As a result, Stirling said, wagering at intertrack wagering sites on Gulfstream-distributed signals is down 35% for the 2003 meet.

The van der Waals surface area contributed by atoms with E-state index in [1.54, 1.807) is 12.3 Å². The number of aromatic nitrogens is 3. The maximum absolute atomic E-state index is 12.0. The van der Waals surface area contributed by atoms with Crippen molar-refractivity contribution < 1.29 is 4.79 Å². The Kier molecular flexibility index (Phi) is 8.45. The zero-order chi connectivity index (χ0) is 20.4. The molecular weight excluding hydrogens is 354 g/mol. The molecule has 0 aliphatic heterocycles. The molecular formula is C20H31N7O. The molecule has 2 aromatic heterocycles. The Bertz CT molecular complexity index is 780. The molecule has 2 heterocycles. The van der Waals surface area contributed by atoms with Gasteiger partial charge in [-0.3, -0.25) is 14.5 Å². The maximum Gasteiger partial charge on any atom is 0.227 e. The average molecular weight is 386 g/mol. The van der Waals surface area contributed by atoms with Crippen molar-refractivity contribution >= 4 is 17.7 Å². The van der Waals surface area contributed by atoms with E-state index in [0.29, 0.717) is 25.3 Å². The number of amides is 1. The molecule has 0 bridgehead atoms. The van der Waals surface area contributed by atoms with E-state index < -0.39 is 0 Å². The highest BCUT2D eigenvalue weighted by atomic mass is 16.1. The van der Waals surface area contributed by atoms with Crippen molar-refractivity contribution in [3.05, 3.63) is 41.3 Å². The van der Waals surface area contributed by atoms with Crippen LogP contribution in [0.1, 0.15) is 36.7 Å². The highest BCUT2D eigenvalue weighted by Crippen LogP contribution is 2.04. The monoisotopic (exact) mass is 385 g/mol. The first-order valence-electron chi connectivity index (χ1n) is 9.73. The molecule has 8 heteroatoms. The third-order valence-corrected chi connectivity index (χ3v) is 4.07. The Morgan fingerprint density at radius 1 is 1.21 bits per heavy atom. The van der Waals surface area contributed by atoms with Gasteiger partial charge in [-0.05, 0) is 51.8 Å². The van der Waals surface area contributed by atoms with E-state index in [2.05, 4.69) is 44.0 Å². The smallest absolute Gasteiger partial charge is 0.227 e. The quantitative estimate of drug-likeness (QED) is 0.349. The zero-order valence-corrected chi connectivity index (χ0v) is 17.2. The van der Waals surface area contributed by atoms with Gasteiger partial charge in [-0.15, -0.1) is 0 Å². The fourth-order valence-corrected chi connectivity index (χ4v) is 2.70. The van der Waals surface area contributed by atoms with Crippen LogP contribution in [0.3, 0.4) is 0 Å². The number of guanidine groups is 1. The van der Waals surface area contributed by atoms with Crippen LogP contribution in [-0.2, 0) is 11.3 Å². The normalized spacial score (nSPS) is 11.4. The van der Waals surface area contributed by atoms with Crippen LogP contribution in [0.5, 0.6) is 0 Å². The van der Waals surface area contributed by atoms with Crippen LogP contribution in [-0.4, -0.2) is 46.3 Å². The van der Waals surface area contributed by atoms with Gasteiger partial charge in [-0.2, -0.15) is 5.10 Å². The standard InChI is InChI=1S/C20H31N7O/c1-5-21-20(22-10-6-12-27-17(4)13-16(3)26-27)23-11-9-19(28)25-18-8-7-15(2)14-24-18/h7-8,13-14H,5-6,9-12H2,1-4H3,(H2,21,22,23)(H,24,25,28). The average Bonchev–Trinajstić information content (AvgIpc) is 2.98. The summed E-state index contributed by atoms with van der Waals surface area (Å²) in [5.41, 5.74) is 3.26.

In a lawsuit filed in federal court, Gulfstream Park alleges Tampa Bay Downs is acting in violation of Gulfstream's exclusive contracts in the redistribution of simulcast signals to outlets in Florida.Magna Entertainment-owned Gulfstream maintains exclusivity in redistribution of the signal from certain tracks, including fellow MEC tracks and New York Racing Association tracks. At issue is whether or not Tampa can redistribute those signals within the state."We are simply complying with Florida law," Tampa Bay general manager Peter Berube said.State law requires a signal sent to any one Florida track be available to all tracks. "The state obligates us to make the signal available to all eligible (intertrack wagering) outlets," Berube said.Gulfstream management declined to comment on the suit.Kent Stirling, executive director of the Florida Horsemen's Benevolent and Protective Association, said the association supports Gulfstream's position. He claims Tampa Bay has gained a foothold in simulcasting by undercutting Gulfstream on price."The only ones benefiting are the dog tracks and jai alai frontons that are now getting a higher percentage of the wagering dollar," Stirling said.